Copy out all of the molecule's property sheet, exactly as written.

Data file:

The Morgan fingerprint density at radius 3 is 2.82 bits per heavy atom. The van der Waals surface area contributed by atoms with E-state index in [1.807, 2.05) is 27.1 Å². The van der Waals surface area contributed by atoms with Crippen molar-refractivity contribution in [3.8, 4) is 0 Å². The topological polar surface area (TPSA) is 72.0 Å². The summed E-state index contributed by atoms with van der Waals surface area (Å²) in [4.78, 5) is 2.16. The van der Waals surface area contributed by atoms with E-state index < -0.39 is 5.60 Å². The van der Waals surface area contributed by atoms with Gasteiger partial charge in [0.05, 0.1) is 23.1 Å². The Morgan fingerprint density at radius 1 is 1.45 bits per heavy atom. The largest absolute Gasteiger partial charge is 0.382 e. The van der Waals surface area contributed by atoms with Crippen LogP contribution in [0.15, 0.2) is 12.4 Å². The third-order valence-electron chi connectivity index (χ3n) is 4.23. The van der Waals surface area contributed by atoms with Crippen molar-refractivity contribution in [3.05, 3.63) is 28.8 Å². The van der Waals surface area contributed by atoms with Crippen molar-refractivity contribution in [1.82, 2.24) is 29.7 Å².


The Morgan fingerprint density at radius 3 is 2.82 bits per heavy atom. The van der Waals surface area contributed by atoms with E-state index in [1.807, 2.05) is 27.1 Å². The van der Waals surface area contributed by atoms with Crippen molar-refractivity contribution in [3.8, 4) is 0 Å². The topological polar surface area (TPSA) is 72.0 Å². The summed E-state index contributed by atoms with van der Waals surface area (Å²) in [4.78, 5) is 2.16. The van der Waals surface area contributed by atoms with E-state index < -0.39 is 5.60 Å². The van der Waals surface area contributed by atoms with Gasteiger partial charge in [0.05, 0.1) is 23.1 Å². The Morgan fingerprint density at radius 1 is 1.45 bits per heavy atom. The largest absolute Gasteiger partial charge is 0.382 e. The van der Waals surface area contributed by atoms with Crippen LogP contribution in [0.15, 0.2) is 12.4 Å². The third-order valence-electron chi connectivity index (χ3n) is 4.23. The van der Waals surface area contributed by atoms with Crippen molar-refractivity contribution in [3.05, 3.63) is 28.8 Å². The van der Waals surface area contributed by atoms with Crippen molar-refractivity contribution in [1.82, 2.24) is 29.7 Å².